Everything that has been written about the Astronomical Clock in Rostock so far can be viewed and checked by the visitor. But unfortunately this does not apply to the clockworks, the “internal organs“ which set the Clock in motion. The narrowness inside the case as well as the narrowness of the room between the two columns in the choir and in the back wall of the altar does not allow a safe access to the clock works that are placed on three floors.
That is why the function of the clockworks shall be described more precisely in the following.
The complete works consist of 6 single works. 5 of them are activated by weights.
The hand work(without an own drive) is moved by the main work (time work). The hand work is a movement of 5 cogwheels and 4 drives. The hands that incicate the position of the sun and the phases of the moon are moved according to in the rhythm of the month (27, 32 d) and the year (365 d).
Only the hand that indicates the hours is directly connected with the day cogwheel of the main work.
This day-cogwheel (1 U/d) consists of 288 teeth and contains a pin. This pin is responsible for the release of the calendar work which is activated by a lever mechanism via cable at midnight. The disc of the calendar is moved by 1degree (accurately: 360°/365) then, because on the back of the calendar disc there is fastened a crown wheel which contains 365 teeth and which is moved one tooth further with every release of the calendar work. The calendar work was built in 1472 at the latest, but like the Apostle work it could maybe originate from 1379. So it belongs to the oldest of the available clockworks.
The hour-cogwheel (1 U/d) of the main work which contains 144 teeth possesses another pin. This pin is responsible for the hourly release of the hour-striking mechanism on the top of the three work levels which was built by the master craftsman Lorentz Borchardt in 1641/43. This mechanism also works via cable and angled lever mechanism. The hour-striking mechanism activates a small bell that strikes every hour. She sounds 156 times every day.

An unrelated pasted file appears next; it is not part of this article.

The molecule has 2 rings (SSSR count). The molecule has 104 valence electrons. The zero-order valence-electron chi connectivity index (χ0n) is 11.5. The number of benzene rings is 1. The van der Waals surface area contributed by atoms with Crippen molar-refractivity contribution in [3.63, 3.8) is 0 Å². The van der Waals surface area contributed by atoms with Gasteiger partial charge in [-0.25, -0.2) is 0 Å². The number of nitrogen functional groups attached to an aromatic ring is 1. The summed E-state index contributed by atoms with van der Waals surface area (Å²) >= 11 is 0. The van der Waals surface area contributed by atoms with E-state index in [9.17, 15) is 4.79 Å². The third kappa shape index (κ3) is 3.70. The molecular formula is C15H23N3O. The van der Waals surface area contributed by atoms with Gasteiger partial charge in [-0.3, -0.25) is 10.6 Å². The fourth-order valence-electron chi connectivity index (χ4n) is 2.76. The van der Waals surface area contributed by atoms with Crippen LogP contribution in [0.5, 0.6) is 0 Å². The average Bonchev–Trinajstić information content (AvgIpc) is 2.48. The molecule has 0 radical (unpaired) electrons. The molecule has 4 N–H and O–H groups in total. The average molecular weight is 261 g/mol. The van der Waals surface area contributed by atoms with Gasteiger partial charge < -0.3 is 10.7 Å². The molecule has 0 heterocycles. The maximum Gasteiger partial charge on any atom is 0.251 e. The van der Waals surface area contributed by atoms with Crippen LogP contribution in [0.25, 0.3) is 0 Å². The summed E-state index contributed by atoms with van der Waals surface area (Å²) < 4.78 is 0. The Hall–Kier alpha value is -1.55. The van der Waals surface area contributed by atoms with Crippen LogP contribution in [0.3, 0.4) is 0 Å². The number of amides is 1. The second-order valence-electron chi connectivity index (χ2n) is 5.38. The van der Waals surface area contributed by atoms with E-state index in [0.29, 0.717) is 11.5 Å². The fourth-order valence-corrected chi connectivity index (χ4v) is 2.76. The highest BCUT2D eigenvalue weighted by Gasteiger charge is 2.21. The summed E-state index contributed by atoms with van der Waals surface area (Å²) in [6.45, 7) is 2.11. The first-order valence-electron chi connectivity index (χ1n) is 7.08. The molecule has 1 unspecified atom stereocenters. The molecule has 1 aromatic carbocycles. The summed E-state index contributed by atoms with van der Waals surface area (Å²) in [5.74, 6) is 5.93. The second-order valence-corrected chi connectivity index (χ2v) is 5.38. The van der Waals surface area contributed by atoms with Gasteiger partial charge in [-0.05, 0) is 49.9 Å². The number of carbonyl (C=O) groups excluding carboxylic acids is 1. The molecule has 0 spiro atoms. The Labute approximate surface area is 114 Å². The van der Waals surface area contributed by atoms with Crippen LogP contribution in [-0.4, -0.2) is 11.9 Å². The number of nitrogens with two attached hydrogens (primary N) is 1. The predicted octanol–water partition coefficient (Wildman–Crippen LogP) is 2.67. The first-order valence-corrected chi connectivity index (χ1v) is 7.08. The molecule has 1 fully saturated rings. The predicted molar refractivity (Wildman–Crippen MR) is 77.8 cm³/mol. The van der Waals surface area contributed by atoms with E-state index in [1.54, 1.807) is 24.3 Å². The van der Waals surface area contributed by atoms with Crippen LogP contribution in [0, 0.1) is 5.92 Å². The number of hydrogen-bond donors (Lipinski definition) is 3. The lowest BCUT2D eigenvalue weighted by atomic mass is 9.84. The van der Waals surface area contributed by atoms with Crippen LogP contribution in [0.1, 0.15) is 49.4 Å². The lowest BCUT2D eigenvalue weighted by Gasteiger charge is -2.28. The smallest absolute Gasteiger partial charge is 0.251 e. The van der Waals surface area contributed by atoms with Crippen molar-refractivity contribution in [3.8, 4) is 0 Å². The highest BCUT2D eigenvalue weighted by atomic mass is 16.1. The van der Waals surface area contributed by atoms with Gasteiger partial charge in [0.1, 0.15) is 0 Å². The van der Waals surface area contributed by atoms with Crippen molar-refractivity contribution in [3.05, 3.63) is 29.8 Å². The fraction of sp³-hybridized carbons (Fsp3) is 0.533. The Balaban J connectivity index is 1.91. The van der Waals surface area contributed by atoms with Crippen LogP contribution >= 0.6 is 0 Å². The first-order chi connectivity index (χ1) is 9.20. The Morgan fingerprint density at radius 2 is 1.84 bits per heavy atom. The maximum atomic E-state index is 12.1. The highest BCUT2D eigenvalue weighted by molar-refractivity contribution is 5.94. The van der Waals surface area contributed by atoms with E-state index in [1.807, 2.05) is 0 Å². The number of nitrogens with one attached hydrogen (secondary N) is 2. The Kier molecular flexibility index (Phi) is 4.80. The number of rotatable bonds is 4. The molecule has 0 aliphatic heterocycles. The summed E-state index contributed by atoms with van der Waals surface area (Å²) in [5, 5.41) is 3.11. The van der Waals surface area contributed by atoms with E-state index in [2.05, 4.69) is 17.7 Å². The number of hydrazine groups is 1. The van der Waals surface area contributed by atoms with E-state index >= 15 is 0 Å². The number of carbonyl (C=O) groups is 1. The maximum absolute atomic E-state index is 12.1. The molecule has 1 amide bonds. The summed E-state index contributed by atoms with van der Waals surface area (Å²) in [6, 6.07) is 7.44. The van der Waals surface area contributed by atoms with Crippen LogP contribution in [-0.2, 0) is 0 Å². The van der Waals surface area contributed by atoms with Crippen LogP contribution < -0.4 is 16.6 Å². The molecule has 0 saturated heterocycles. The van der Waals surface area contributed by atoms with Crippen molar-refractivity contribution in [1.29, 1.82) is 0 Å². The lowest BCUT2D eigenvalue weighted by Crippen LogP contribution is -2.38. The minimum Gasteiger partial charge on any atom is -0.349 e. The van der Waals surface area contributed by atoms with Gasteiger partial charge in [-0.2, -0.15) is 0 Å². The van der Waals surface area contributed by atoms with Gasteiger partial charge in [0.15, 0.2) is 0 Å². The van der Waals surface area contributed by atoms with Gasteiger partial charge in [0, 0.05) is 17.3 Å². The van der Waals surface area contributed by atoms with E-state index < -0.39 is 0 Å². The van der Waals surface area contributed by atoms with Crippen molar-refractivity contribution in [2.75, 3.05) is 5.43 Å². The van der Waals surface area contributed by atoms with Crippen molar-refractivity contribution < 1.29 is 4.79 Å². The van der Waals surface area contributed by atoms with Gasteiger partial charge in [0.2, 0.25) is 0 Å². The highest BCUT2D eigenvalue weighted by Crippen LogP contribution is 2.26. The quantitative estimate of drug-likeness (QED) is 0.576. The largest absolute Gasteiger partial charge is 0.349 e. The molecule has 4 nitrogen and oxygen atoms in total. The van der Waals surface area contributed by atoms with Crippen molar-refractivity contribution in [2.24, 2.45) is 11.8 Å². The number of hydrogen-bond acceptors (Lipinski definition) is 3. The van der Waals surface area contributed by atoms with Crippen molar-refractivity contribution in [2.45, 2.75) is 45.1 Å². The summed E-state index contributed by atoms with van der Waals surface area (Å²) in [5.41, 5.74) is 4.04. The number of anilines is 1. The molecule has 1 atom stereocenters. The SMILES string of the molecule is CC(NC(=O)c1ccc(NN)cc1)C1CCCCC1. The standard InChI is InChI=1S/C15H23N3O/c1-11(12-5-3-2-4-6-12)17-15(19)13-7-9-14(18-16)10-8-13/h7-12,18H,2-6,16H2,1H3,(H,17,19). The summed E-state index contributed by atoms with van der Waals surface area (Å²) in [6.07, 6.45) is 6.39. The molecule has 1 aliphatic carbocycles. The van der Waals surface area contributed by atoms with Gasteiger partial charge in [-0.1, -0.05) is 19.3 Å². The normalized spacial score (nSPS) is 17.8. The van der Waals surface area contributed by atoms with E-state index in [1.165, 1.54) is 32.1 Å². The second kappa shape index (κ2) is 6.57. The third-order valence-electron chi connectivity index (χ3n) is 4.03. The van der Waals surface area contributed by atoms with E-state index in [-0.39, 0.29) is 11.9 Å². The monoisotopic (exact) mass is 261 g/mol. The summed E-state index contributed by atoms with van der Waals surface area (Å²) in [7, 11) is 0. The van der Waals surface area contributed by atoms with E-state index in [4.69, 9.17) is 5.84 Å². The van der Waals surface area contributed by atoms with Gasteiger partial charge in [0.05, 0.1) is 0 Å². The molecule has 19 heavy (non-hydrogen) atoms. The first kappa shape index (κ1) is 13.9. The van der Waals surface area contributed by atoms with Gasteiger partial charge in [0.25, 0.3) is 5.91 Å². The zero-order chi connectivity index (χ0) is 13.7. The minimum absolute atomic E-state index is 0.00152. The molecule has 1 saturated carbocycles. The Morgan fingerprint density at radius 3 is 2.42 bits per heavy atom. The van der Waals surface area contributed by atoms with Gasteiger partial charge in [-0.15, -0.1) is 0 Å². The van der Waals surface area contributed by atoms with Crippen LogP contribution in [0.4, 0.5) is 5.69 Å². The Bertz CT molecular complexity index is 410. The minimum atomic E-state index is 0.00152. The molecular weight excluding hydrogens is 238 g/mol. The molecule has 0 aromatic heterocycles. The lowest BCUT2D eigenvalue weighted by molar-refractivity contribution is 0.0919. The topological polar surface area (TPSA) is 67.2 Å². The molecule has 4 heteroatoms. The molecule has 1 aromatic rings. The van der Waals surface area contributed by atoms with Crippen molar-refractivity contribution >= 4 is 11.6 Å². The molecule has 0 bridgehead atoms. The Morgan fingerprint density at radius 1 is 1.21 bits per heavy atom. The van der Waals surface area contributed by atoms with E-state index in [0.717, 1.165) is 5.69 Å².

The music work is located inside an iron frame together with the hour-striking mechanism. This indicates a similar time of completion. Lorentz Borchardt not only created these two works, he also casted the two associating bells. On the invoice of the work from 1641/43 you can read the following note underneath the date of 19 October 1641: "Meister Lorentzen, Das Er die Glocken zur Sing Uhr selbst gegoßen, dafür ihm verehret, mit meiner Collegen consens 15 Gulden". This note proves that Lorentz Borchardt was paid for casting the bells. The bells were restored in 1885.
The music work is hourly released by the hour-striking mechanism after the strike. It moves for about one minute and turns a pin roller. This metal roller of about 78 cm diameter is 27 cm wide and looks like a modern washer drum. In 129 lines and 28 rows (23 of them are used at present) there are 3612 square holes. Inside these square holes one can place pins ("thumbs"). Above the 23 used rows of holes there are metal angles. When the drum moves the “thumbs“ knock against the angles. By means of a wire and angled levers bells with a diameter between 12.5 cm and 27 cm are struck and give a sound then.
The place of the “thumbs“ in the rows of holes decides which of the bells sound indicating the tone pitch. The distance of the “thumbs” in the rows determines the distance of the tones. The progression of the “thumbs” in the rows produces the melody. From time to time it is changed by the organist according to the requirements of the Christian year.
When the clockworks were restored in 1974/77 the Berlin metal restorer Wolfgang Gummelt installed a mechanism that could stop the glockenspiel and hour-striking mechanism between events and concerts.